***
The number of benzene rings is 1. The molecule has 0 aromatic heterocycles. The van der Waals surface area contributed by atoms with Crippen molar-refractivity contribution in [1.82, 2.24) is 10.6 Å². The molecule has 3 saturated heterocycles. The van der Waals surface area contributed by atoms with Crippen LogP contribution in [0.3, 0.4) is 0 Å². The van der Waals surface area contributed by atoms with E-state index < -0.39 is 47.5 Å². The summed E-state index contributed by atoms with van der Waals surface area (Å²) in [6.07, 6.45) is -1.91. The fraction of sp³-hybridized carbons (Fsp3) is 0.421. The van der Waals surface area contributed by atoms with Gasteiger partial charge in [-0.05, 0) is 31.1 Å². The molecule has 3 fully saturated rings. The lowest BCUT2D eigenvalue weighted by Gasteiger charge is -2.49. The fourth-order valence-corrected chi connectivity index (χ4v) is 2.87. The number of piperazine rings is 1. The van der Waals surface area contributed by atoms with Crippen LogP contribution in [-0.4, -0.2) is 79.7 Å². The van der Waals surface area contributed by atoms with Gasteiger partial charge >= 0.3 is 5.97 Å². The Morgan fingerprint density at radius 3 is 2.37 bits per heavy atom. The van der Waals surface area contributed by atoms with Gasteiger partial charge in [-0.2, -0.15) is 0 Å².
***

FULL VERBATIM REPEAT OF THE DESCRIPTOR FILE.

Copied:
The number of benzene rings is 1. The molecule has 0 aromatic heterocycles. The van der Waals surface area contributed by atoms with Crippen molar-refractivity contribution in [1.82, 2.24) is 10.6 Å². The molecule has 3 saturated heterocycles. The van der Waals surface area contributed by atoms with Crippen LogP contribution in [0.3, 0.4) is 0 Å². The van der Waals surface area contributed by atoms with E-state index < -0.39 is 47.5 Å². The summed E-state index contributed by atoms with van der Waals surface area (Å²) in [6.07, 6.45) is -1.91. The fraction of sp³-hybridized carbons (Fsp3) is 0.421. The van der Waals surface area contributed by atoms with Gasteiger partial charge in [-0.05, 0) is 31.1 Å². The molecule has 3 fully saturated rings. The lowest BCUT2D eigenvalue weighted by Gasteiger charge is -2.49. The fourth-order valence-corrected chi connectivity index (χ4v) is 2.87. The number of piperazine rings is 1. The van der Waals surface area contributed by atoms with Crippen LogP contribution in [-0.4, -0.2) is 79.7 Å². The van der Waals surface area contributed by atoms with Gasteiger partial charge >= 0.3 is 5.97 Å². The Morgan fingerprint density at radius 3 is 2.37 bits per heavy atom. The van der Waals surface area contributed by atoms with Gasteiger partial charge in [-0.2, -0.15) is 0 Å².